With a three-stop tour of Garden City’s multi-tiered approach to emphasize children’s literacy, representatives from state and local entities celebrated Kansas Reading Roadmap’s first Rural Literacy Day.

The day had several missions: highlight groups emphasizing local literacy, hear community needs and spread information about the Kansas Health Foundation's Can’t Wait to Read Campaign and the Kansas State Department of Education’s preschool development grant.

“Garden City is a great community to showcase because early literacy really does require a community approach, and because Garden City works so well together and there’s all these different business, school and community partners collaborating, it is a great place to do this,” said Andrew Hysell, executive director of KRR.

Members of KRR, the Kansas Health Foundation, Garden City USD 457, the Garden City Area Chamber of Commerce and Tyson Fresh Meats visited the Finney County Public Library, Russell Child Development Center and Buffalo Jones Elementary School.

The library’s Wee Readers program, a weekly read aloud for children 0 to 3 years old, Russell Child’s early childhood programming and Buffalo Jones’ bilingual curriculum — native-Spanish-speaking kindergartners and first-graders at the school build an academic foundation in Spanish before moving to all-English classes in higher grades — all introduce literacy to young children in different ways, Hysell and Buffalo Jones Principal Rafaela Solis said.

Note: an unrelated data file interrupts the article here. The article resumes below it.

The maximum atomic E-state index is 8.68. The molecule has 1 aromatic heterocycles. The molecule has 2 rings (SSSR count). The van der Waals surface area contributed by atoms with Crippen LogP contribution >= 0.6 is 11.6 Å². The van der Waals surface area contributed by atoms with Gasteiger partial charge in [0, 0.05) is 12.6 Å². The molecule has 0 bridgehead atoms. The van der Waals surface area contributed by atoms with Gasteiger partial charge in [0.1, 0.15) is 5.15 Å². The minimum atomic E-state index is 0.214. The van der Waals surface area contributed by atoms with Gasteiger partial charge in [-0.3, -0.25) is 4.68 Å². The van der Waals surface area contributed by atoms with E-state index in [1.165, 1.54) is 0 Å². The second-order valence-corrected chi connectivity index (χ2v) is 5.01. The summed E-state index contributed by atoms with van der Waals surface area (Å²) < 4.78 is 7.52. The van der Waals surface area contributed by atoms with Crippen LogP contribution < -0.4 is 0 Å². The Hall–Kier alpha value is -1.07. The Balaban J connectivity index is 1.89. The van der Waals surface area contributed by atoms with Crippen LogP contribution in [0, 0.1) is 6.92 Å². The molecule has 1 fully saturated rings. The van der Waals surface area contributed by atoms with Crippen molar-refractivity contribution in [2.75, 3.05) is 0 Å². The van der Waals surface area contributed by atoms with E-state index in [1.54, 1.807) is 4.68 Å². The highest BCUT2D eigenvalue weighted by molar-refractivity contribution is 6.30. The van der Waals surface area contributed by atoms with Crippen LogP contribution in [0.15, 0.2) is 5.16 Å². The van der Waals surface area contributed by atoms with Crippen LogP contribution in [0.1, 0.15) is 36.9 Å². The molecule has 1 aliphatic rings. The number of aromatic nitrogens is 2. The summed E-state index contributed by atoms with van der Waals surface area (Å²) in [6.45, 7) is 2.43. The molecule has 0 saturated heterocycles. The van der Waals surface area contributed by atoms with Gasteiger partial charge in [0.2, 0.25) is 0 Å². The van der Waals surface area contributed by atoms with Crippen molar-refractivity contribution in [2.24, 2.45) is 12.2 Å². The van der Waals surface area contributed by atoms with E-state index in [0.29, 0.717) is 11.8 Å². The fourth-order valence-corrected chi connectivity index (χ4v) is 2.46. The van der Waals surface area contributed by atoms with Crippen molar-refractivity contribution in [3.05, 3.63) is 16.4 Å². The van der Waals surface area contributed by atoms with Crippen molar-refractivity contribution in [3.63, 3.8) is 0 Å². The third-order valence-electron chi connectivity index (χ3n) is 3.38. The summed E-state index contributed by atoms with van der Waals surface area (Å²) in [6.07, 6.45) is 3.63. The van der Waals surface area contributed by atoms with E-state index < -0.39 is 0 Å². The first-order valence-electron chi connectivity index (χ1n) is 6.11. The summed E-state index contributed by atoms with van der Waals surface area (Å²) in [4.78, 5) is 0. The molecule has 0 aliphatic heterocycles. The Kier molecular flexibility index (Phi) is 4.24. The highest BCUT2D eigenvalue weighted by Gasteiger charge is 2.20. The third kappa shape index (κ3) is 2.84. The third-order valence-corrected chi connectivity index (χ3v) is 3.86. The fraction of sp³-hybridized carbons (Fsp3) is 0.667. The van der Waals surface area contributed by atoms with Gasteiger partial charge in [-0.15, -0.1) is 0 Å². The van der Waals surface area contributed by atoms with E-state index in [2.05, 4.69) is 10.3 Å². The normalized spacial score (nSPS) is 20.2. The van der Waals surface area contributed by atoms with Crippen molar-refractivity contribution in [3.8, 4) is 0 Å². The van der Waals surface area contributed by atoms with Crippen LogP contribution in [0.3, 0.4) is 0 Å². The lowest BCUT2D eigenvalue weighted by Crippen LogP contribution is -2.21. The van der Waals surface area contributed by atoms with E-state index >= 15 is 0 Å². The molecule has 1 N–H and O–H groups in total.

They start reading early, bring the practice into the home and give students the tools they need to succeed, regardless of their circumstances.

It gives students a solid foundation, and it places them on a more even playing field with their peers, Solis said.

All the programs demonstrate a key takeaway of Rural Literacy Day, Hysell said: collaboration.

“They develop very specific programs that work in rural areas. And I think that’s something that can really be a great example for other rural communities. They could replicate that. They could learn from it. I feel like a lot of people are paying attention to Garden City these days, and it’s good. Because it creates a lot of hope…” Hysell said.

And that collaboration can extend to businesses, Hysell said. Tyson has partnered with schools in Garden City, Holcomb, Deerfield and Lakin to cater and sponsor school events, said Pat Sanders, Tyson community liaison. Lately, the company has provided beef for all of the KRR Literacy Integrated Family Engagement, or LIFE, program’s events, she said.

Supporting a program that supports kids’ education and strengthens families builds a better town and a better environment in which children can grow up, Sanders said. As the company, the largest employer in the county, highlighted in a video at the Buffalo Jones stop, the company, schools and wider community “share the same families.”

Businesses partnering with local organizations to draw the community together, to invite newcomers or outsiders in, helps people feel more connected, said Janene Radke, vice president of the Garden City Area Chamber of Commerce.

All of the efforts paint a picture of a community fighting back against barriers to literacy and children’s academic success in rural communities, like poverty or language, Hysell said.

Contact Amber Friend at afriend@gctelegram.com.